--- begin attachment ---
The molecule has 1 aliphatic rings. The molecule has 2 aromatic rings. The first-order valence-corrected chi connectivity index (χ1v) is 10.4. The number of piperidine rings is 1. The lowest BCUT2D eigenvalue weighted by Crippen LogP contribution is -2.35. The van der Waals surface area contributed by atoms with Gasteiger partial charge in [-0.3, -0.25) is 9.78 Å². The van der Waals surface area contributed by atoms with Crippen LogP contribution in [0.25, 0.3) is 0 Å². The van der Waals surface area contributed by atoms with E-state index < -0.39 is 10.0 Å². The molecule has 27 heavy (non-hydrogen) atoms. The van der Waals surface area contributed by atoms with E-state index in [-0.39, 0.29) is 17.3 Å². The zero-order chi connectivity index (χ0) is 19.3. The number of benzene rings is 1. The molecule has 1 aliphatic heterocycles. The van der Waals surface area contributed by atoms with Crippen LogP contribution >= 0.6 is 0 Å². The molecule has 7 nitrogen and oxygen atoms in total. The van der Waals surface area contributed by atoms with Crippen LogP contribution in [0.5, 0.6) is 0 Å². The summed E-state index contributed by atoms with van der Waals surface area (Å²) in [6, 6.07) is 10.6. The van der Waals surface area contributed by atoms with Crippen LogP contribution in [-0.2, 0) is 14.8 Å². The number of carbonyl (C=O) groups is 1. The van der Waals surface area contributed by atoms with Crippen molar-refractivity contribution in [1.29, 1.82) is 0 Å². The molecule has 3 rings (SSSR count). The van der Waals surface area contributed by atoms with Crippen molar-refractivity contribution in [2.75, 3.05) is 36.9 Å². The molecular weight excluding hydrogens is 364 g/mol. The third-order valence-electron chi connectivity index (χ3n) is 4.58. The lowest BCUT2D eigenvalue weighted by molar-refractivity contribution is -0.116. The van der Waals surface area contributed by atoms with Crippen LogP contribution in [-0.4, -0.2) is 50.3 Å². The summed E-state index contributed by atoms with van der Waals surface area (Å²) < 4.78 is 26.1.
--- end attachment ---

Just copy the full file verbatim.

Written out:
The molecule has 1 aliphatic rings. The molecule has 2 aromatic rings. The first-order valence-corrected chi connectivity index (χ1v) is 10.4. The number of piperidine rings is 1. The lowest BCUT2D eigenvalue weighted by Crippen LogP contribution is -2.35. The van der Waals surface area contributed by atoms with Gasteiger partial charge in [-0.3, -0.25) is 9.78 Å². The van der Waals surface area contributed by atoms with Crippen LogP contribution in [0.25, 0.3) is 0 Å². The van der Waals surface area contributed by atoms with E-state index < -0.39 is 10.0 Å². The molecule has 27 heavy (non-hydrogen) atoms. The van der Waals surface area contributed by atoms with E-state index in [-0.39, 0.29) is 17.3 Å². The zero-order chi connectivity index (χ0) is 19.3. The number of benzene rings is 1. The molecule has 1 aliphatic heterocycles. The van der Waals surface area contributed by atoms with Crippen LogP contribution >= 0.6 is 0 Å². The molecule has 7 nitrogen and oxygen atoms in total. The van der Waals surface area contributed by atoms with Crippen LogP contribution in [0.5, 0.6) is 0 Å². The summed E-state index contributed by atoms with van der Waals surface area (Å²) in [6, 6.07) is 10.6. The van der Waals surface area contributed by atoms with Crippen LogP contribution in [-0.2, 0) is 14.8 Å². The number of carbonyl (C=O) groups is 1. The van der Waals surface area contributed by atoms with Crippen molar-refractivity contribution in [1.29, 1.82) is 0 Å². The molecule has 3 rings (SSSR count). The van der Waals surface area contributed by atoms with Crippen molar-refractivity contribution in [2.75, 3.05) is 36.9 Å². The molecular weight excluding hydrogens is 364 g/mol. The third-order valence-electron chi connectivity index (χ3n) is 4.58. The lowest BCUT2D eigenvalue weighted by molar-refractivity contribution is -0.116. The van der Waals surface area contributed by atoms with Crippen LogP contribution in [-0.4, -0.2) is 50.3 Å². The summed E-state index contributed by atoms with van der Waals surface area (Å²) < 4.78 is 26.1.